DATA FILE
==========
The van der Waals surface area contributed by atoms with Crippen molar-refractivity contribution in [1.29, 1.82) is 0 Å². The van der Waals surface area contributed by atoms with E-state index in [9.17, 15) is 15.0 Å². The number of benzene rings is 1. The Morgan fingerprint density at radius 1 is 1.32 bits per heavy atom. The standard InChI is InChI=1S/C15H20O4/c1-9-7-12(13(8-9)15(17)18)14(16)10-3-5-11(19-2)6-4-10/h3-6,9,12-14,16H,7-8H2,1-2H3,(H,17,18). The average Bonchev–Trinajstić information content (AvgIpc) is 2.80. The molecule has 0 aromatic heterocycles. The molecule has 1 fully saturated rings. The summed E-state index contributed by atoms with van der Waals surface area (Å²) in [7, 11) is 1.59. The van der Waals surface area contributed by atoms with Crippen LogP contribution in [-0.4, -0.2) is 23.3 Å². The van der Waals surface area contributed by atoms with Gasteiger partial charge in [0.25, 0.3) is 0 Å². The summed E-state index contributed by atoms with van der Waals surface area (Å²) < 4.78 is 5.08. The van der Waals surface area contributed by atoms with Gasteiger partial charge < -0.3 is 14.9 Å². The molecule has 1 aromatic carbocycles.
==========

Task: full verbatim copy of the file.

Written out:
The van der Waals surface area contributed by atoms with Crippen molar-refractivity contribution in [1.29, 1.82) is 0 Å². The van der Waals surface area contributed by atoms with E-state index in [9.17, 15) is 15.0 Å². The number of benzene rings is 1. The Morgan fingerprint density at radius 1 is 1.32 bits per heavy atom. The standard InChI is InChI=1S/C15H20O4/c1-9-7-12(13(8-9)15(17)18)14(16)10-3-5-11(19-2)6-4-10/h3-6,9,12-14,16H,7-8H2,1-2H3,(H,17,18). The average Bonchev–Trinajstić information content (AvgIpc) is 2.80. The molecule has 0 aromatic heterocycles. The molecule has 1 fully saturated rings. The summed E-state index contributed by atoms with van der Waals surface area (Å²) in [7, 11) is 1.59. The van der Waals surface area contributed by atoms with Crippen LogP contribution in [-0.4, -0.2) is 23.3 Å². The van der Waals surface area contributed by atoms with Gasteiger partial charge in [0.25, 0.3) is 0 Å². The summed E-state index contributed by atoms with van der Waals surface area (Å²) < 4.78 is 5.08. The van der Waals surface area contributed by atoms with Gasteiger partial charge < -0.3 is 14.9 Å². The molecule has 1 aromatic carbocycles.